Jason Brough

Pre-game reading: T.J. Oshie picked a good year for a career year

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— Up top, T.J. Oshie leads off the “Goals of the Week” with a beauty backhander against the Stars.

— Speaking of Oshie, he’s on the verge of setting a career high for goals in a season. He has 25 now. Two more and he’ll break the mark he set last season with 26. And did we mention he’s a pending unrestricted free agent? “Some players have career years on those years,” said Caps coach Barry Trotz. “Some players wilt under that pressure. He’s real focused. He’s having an exceptional year.” (CSN Mid-Atlantic)

— The latest news on the NHL and the Olympics is that there’s, well, no news. According to commissioner Gary Bettman, “There’s absolutely nothing new. I think the overwhelming sentiment of the teams is that it’s very disruptive on the season, and there’s somewhere between fatigue and negativity on the subject.” Don’t lose all hope, though. There’s still time to make a deal, and these things usually go right down to the wire. (NHL.com)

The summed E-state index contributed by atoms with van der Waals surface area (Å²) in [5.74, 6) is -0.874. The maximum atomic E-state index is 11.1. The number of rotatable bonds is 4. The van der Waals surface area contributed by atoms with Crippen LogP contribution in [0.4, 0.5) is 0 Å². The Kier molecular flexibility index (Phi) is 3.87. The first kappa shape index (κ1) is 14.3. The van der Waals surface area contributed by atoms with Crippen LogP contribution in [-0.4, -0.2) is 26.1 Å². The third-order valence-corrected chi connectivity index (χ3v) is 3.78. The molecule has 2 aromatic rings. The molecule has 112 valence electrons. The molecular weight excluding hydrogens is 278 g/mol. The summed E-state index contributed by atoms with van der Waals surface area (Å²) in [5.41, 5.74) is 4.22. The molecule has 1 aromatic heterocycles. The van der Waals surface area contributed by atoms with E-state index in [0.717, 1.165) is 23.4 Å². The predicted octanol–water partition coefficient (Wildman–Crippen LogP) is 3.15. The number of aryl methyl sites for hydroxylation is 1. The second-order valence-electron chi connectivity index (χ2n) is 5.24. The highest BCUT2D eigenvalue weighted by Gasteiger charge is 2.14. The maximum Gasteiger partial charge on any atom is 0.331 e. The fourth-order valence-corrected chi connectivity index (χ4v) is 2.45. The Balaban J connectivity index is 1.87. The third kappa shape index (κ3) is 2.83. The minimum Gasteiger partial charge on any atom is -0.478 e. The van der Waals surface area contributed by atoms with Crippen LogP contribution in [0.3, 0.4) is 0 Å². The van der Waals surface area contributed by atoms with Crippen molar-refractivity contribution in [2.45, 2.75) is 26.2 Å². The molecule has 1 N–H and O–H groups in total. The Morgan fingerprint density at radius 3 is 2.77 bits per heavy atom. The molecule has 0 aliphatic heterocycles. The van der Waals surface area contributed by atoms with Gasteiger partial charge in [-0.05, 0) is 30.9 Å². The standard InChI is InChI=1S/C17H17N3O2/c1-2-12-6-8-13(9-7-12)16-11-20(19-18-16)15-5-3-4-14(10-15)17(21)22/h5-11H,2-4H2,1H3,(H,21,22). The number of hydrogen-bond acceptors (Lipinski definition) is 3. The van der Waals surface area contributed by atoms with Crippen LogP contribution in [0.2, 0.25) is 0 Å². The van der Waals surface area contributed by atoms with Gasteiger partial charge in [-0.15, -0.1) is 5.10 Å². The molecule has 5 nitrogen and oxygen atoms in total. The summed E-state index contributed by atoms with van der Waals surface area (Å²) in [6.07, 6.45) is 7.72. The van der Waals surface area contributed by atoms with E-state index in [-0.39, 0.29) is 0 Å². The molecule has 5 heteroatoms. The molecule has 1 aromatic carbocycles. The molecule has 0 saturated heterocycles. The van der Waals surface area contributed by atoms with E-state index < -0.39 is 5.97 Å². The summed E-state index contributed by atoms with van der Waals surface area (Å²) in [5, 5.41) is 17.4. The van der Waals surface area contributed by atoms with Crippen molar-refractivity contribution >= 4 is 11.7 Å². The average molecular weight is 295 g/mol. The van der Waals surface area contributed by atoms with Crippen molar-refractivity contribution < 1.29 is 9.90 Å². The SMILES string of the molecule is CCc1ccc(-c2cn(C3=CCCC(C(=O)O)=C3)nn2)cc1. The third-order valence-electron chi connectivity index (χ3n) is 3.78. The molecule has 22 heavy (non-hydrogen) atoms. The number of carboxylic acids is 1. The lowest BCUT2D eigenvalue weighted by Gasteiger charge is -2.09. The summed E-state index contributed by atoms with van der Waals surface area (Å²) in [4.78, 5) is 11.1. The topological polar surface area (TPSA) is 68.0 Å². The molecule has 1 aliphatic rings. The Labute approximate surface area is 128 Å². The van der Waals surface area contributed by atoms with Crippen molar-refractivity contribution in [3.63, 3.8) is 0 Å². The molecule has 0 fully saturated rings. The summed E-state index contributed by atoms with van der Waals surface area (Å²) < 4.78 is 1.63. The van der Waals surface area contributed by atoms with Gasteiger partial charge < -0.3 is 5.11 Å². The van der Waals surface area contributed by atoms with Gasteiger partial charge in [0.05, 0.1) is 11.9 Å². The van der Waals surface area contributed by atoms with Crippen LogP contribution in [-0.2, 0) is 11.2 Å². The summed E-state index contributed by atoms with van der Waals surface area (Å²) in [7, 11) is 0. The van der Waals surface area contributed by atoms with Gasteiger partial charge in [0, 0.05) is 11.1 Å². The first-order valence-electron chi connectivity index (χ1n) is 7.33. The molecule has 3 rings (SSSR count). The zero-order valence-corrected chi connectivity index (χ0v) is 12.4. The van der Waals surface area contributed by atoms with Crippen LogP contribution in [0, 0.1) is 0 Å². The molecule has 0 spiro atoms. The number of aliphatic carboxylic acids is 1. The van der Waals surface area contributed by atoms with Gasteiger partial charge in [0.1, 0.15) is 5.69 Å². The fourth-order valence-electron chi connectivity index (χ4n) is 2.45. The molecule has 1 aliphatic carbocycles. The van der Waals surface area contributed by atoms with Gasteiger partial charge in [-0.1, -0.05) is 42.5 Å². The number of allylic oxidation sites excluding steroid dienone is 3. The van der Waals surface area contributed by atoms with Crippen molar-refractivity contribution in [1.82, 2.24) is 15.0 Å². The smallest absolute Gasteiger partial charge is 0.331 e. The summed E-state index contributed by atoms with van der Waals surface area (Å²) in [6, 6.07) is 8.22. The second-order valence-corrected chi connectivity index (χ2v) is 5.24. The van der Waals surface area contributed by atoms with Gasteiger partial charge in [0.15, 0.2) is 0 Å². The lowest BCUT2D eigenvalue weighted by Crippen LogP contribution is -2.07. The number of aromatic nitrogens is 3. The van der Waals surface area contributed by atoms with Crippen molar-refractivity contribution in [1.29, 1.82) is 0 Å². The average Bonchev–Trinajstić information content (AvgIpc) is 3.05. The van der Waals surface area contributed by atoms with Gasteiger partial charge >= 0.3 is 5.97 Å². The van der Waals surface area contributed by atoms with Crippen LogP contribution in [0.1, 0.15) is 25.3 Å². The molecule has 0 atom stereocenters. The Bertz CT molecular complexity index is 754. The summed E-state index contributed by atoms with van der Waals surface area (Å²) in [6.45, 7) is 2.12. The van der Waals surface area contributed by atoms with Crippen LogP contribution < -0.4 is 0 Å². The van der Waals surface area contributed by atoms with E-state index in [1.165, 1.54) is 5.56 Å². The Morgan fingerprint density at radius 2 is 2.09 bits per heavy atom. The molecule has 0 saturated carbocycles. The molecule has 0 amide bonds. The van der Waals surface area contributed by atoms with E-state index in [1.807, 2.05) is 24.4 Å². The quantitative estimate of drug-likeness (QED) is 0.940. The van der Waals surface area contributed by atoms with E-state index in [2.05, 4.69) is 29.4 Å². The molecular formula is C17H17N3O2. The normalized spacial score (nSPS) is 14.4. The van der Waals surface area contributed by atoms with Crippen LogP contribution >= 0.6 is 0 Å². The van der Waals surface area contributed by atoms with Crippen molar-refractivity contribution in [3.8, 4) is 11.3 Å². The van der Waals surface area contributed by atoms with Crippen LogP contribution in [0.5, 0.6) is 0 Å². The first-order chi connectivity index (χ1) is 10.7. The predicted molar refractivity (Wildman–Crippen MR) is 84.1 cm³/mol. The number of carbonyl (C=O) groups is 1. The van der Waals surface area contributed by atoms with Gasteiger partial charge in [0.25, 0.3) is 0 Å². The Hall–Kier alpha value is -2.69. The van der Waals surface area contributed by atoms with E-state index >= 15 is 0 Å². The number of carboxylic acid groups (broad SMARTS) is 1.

— A profile of Gabe Vilardi, who could be the third center drafted this summer after Nolan Patrick and Nico Hischier. Vilardi, 17, has 28 goals and 31 assists in 43 games for the Windsor Spitfires of the OHL. His 59 points are tops on his team. (The Hockey News)

— The Chicago Blackhawks do a great job staying out of the penalty box. In fact, as noted by Mark Lazerus of the Sun-Times: “With 196 penalties in 65 games, the Hawks are 29th out of 30 teams. In fact, they’ve been 27th, 28th or 29th in the league in penalties for eight consecutive years, dating back to the 2009-10 season, when they won their first Stanley Cup of the modern era.” (Chicago Sun-Times)

— How would changing the NHL’s points system — say, to three points for a regulation win — change the way games are coached? That’s what Postmedia’s Michael Traikos tried to find out this week during the general managers meetings in Florida. Devils GM Ray Shero had some interesting thoughts on the subject. (National Post)

Enjoy the games!

‘Glaring’ mistakes led to latest Panthers loss

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The Florida Panthers are running out of time.

After last night’s 5-2 loss to the Rangers at BB&T Center, the Panthers have just 17 games left to leapfrog the Lightning, Flyers, Maple Leafs, and Islanders and grab the second wild-card spot in the East.

Since sweeping a five-game road trip, it’s been a tremendously disappointing stretch for the Panthers. They have just one win in their last seven, and six of those games were at home.